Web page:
John Emmett was working at the Naval Research Laboratory in Washington, D.C., and had a Ph.D. from Stanford University, was asked to join Lawrence Livermore National Laboratory's new Laser Division in July 1972. He became associate director of Laser Programs at in 1975, succeeding Carl Hausmann, who became weapons program manager.
Emmett led the LLNL Laser Programs until 1989, guiding and overseeing the construction of a series of successively more powerful lasers, including Nova. In a speech at the dedication of the National Ignition Facility (May 2009), Emmett credited former director Roger Batzel and former associate director Carl Haussmann for seeing the need for an integrated effort. "Before I came to Livermore, the Lab's laser program was 57 Grand Duchies of Fenwick with every program having its own laser fusion effort. Carl and Roger recognized that they all needed to be pulled together into a single program."
Nova fired its last shot in May 1999 after 14 years and more than 14,000 experiments. "Nova has been an extremely successful facility," Emmett said at the time. "It's been a lot more productive than anyone thought it would be."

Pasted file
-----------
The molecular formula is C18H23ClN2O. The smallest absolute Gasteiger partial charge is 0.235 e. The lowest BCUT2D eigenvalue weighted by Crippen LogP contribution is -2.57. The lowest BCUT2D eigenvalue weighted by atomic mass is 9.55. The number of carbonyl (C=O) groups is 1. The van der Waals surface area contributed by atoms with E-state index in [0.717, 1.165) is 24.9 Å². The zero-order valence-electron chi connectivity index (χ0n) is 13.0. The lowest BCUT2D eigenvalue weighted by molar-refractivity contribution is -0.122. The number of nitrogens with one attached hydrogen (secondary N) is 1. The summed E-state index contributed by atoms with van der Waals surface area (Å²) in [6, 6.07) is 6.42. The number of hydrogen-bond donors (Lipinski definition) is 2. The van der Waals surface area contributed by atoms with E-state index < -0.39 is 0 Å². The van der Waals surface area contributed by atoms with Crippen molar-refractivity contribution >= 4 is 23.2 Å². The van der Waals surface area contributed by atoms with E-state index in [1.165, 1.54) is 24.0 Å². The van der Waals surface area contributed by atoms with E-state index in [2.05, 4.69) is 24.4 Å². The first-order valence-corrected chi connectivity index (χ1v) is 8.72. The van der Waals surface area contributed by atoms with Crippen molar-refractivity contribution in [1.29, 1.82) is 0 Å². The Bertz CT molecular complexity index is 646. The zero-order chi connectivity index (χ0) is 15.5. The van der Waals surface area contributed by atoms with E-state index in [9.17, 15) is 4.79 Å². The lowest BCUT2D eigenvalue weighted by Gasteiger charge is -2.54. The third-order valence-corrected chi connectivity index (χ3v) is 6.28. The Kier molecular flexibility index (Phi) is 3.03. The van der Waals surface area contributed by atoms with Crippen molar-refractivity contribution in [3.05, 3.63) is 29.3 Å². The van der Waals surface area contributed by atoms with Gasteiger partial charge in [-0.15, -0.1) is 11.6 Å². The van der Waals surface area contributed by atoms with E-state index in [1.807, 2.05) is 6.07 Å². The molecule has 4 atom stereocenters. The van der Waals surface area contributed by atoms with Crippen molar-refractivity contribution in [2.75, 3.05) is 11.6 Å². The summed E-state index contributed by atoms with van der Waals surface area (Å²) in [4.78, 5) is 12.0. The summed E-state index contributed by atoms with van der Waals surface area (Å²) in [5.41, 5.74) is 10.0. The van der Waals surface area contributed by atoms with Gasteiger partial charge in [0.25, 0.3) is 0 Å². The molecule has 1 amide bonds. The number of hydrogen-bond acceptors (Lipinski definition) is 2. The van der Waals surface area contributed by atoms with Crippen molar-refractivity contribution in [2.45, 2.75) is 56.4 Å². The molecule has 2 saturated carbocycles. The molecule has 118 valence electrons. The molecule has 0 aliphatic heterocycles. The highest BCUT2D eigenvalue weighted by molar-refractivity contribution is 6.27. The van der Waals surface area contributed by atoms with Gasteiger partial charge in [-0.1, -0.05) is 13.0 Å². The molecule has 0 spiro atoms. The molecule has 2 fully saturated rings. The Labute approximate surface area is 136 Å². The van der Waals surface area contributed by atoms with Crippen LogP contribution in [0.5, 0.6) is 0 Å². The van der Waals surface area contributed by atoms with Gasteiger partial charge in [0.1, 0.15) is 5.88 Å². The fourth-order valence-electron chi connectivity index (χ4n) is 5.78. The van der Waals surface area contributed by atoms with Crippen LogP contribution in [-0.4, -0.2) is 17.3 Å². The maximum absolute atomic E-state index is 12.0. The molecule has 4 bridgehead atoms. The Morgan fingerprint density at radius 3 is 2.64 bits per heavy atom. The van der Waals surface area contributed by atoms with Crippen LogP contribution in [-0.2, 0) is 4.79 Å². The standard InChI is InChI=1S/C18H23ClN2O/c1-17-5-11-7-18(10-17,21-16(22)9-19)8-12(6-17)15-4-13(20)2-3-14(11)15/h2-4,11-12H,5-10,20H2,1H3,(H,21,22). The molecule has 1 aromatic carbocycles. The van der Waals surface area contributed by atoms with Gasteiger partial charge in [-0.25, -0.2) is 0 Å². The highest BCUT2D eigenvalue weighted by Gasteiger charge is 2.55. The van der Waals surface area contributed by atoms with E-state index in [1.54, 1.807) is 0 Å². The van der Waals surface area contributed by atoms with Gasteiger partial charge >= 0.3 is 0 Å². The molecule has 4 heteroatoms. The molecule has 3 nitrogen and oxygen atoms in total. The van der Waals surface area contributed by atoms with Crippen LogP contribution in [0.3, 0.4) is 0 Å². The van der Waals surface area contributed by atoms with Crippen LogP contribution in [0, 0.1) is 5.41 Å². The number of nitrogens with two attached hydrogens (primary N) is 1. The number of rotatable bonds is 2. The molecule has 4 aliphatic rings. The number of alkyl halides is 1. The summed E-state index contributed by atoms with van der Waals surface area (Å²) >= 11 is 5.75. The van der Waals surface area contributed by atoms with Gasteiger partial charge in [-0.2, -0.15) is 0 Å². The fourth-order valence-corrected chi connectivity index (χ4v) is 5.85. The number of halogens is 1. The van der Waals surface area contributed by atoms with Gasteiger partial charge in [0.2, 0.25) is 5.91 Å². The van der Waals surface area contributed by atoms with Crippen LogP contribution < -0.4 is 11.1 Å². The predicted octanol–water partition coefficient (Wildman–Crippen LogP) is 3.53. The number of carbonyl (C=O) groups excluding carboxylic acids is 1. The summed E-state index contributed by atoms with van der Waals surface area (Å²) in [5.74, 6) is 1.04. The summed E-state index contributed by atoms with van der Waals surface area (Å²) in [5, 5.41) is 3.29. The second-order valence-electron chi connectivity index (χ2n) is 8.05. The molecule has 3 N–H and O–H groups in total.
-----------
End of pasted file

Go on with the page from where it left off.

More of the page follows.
When Emmett left the lab in 1989, the Laser Programs had grown from 125 employees and a yearly budget of $7 million to a world-renowned team of 1700 people and an annual budget of $275 million.
During his career, Emmett received the E.O. Lawrence award from the Department of Energy and the Fusion Power Associates Leadership Award. After retiring from government research, Emmett lives in Washington state and runs a firm called Crystal Chemistry, which develops gemstone color and clarity enhancement methods.